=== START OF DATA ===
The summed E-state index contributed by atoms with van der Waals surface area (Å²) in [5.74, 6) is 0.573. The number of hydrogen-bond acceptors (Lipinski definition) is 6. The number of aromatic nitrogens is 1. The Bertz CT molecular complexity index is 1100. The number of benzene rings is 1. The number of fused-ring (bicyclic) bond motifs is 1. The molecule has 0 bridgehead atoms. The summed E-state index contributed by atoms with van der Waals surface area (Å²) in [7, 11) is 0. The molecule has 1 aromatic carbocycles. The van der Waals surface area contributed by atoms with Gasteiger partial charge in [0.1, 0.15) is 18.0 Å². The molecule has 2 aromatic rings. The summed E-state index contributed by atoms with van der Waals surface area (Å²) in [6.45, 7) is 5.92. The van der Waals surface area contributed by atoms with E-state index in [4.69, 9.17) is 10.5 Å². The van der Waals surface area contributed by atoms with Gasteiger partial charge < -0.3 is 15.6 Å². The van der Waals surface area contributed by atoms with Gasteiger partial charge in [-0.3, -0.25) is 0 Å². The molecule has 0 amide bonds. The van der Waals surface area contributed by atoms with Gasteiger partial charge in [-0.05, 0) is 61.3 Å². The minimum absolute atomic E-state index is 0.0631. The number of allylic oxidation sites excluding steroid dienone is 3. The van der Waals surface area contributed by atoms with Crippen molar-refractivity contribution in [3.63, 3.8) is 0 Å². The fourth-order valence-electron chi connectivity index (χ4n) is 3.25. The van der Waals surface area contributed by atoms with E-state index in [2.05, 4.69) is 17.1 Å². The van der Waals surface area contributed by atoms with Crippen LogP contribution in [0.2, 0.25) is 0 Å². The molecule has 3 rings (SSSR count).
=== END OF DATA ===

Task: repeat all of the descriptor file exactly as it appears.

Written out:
The summed E-state index contributed by atoms with van der Waals surface area (Å²) in [5.74, 6) is 0.573. The number of hydrogen-bond acceptors (Lipinski definition) is 6. The number of aromatic nitrogens is 1. The Bertz CT molecular complexity index is 1100. The number of benzene rings is 1. The number of fused-ring (bicyclic) bond motifs is 1. The molecule has 0 bridgehead atoms. The summed E-state index contributed by atoms with van der Waals surface area (Å²) in [7, 11) is 0. The molecule has 1 aromatic carbocycles. The van der Waals surface area contributed by atoms with Gasteiger partial charge in [0.1, 0.15) is 18.0 Å². The molecule has 2 aromatic rings. The summed E-state index contributed by atoms with van der Waals surface area (Å²) in [6.45, 7) is 5.92. The van der Waals surface area contributed by atoms with E-state index in [4.69, 9.17) is 10.5 Å². The van der Waals surface area contributed by atoms with Gasteiger partial charge < -0.3 is 15.6 Å². The van der Waals surface area contributed by atoms with Gasteiger partial charge in [-0.3, -0.25) is 0 Å². The molecule has 0 amide bonds. The van der Waals surface area contributed by atoms with Gasteiger partial charge in [-0.05, 0) is 61.3 Å². The minimum absolute atomic E-state index is 0.0631. The number of allylic oxidation sites excluding steroid dienone is 3. The van der Waals surface area contributed by atoms with Crippen molar-refractivity contribution in [3.63, 3.8) is 0 Å². The fourth-order valence-electron chi connectivity index (χ4n) is 3.25. The van der Waals surface area contributed by atoms with E-state index in [2.05, 4.69) is 17.1 Å². The van der Waals surface area contributed by atoms with Crippen LogP contribution in [0.2, 0.25) is 0 Å². The molecule has 3 rings (SSSR count).